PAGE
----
The Cordillera Blanca has 663 glaciers and the highest mountains in Peru.  The highest mountain is 6768 mt/ 21,996 ft tall.  

After enjoying the great view throughout the morning, we headed back down the mountain as we had a date with the infamous Caņon del Pato this afternoon.  The Canyon is famous for its approximately 50 tunnels, 35 of which are in a stretch of only 12 miles.  During a quick lunch stop, we heard a horn and looked out our window to see the big blue Mercedes camper of our friends Klaus and Dorothea that we had met on the way to Chavin several days before.  As they were also heading in the same direction, we decided to travel through the canyon together.

The tunnels are carved right out of the mountain side and are not reinforced with concrete.  The roadway is dirt and rock, slowing our travel to about 15 mph.  The tunnels range from short singles, to very long singles, doubles even triple tunnels.  Exiting one tunnel we found ourselves on a bridge over the river!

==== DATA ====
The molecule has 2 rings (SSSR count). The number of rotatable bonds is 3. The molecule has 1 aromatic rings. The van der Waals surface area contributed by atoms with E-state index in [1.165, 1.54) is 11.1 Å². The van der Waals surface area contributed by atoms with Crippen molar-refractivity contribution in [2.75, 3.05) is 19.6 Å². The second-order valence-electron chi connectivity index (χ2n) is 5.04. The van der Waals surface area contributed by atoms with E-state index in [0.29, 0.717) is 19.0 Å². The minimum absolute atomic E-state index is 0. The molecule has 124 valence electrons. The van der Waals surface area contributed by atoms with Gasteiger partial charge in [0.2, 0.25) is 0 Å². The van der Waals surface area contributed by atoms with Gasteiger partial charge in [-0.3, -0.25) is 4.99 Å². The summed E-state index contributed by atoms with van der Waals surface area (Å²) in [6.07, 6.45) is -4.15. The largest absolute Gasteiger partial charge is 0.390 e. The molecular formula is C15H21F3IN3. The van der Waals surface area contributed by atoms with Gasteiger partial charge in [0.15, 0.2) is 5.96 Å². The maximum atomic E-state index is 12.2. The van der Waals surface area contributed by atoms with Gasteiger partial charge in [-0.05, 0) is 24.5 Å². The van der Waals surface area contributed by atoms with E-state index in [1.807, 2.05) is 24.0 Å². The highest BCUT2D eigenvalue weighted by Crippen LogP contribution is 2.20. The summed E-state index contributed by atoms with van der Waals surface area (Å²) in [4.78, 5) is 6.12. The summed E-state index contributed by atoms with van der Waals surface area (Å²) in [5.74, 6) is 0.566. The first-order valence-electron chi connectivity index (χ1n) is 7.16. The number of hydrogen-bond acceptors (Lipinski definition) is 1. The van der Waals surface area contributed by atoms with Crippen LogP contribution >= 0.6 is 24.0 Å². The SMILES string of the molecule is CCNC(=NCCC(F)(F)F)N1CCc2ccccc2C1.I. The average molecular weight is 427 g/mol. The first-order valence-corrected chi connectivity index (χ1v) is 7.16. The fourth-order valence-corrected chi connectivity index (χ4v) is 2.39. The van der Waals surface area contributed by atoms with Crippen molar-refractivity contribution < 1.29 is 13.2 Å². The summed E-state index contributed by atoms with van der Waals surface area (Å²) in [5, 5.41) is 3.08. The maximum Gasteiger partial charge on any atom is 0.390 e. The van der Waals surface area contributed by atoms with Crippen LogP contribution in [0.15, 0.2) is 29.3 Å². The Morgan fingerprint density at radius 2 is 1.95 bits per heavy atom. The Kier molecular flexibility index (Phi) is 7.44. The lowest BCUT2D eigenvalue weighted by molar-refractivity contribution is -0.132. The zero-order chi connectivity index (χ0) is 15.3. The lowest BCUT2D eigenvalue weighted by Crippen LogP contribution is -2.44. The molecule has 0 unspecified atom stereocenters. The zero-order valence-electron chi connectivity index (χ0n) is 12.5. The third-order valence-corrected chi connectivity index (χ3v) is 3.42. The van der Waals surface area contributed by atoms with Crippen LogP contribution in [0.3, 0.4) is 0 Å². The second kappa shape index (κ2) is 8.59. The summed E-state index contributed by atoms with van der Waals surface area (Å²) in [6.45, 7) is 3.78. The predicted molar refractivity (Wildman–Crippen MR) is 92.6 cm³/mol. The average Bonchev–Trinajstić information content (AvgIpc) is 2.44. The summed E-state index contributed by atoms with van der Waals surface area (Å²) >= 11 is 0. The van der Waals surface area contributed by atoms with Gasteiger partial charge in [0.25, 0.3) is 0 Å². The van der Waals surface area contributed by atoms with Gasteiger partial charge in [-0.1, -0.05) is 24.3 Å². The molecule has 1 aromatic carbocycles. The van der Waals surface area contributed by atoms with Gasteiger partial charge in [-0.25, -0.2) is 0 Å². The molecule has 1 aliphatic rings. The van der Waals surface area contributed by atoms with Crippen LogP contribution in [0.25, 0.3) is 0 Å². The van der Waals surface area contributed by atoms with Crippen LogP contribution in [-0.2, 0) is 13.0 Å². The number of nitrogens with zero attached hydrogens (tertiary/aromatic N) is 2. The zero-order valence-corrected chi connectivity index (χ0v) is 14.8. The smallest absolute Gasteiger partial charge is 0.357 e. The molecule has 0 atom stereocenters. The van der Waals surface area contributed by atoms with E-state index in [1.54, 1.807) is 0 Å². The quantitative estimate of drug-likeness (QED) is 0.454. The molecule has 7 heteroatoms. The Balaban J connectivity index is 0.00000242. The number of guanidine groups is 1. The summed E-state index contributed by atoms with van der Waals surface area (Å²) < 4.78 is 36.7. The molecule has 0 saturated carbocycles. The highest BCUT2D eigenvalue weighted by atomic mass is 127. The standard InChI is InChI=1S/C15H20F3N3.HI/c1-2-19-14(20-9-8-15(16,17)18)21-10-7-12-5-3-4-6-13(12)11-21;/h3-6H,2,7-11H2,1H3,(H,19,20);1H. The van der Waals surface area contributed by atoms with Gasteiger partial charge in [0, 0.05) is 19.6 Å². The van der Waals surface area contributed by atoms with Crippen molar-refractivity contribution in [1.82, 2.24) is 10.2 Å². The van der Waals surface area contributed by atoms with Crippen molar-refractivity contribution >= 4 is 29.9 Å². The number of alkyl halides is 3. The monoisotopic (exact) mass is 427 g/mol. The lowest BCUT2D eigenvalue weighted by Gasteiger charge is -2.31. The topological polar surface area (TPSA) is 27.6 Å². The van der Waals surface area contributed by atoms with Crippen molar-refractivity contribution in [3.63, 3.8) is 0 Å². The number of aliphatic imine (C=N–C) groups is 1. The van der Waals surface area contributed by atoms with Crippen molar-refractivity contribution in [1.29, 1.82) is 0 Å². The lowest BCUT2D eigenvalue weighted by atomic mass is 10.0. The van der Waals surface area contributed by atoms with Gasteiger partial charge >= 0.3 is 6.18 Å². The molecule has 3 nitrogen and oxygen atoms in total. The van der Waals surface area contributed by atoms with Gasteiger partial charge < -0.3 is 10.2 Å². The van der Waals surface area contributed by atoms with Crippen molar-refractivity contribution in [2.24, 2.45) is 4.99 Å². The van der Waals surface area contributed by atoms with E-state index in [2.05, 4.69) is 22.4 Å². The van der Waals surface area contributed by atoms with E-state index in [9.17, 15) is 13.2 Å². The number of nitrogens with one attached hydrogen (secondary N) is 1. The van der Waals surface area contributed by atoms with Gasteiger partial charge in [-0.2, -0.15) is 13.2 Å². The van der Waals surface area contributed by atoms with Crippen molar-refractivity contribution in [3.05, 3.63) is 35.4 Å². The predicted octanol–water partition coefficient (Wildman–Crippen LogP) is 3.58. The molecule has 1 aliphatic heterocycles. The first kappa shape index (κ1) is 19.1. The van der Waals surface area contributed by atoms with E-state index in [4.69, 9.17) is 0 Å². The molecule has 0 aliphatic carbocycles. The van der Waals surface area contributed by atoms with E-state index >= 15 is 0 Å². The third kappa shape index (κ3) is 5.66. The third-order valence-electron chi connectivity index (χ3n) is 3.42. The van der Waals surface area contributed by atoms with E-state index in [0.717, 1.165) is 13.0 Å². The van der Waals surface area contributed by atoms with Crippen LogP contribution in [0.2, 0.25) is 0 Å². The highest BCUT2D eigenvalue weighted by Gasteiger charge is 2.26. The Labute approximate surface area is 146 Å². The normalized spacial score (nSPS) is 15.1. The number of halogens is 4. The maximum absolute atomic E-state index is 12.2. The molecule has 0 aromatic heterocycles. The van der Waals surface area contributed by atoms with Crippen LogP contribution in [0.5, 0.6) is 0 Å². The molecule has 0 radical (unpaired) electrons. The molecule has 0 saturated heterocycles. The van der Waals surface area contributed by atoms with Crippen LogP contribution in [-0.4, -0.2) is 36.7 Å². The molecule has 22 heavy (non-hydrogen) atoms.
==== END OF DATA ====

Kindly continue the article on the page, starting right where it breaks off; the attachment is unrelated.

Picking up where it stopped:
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Although the canyon is only about 130km long (80 miles), we were only able to get about half way through it and made camp off the road for the night.  The next day, after driving about 4 hours over rocks and dodging rock falls, we had gotten about half way down the road.  Luckily, we found the rest of the road was paved - what a break on our beaten bodies.  We made it down to the coast and headed north towards our next destination, Los Piramides del Sol y Luna - The Pyramids of the Sun and Moon.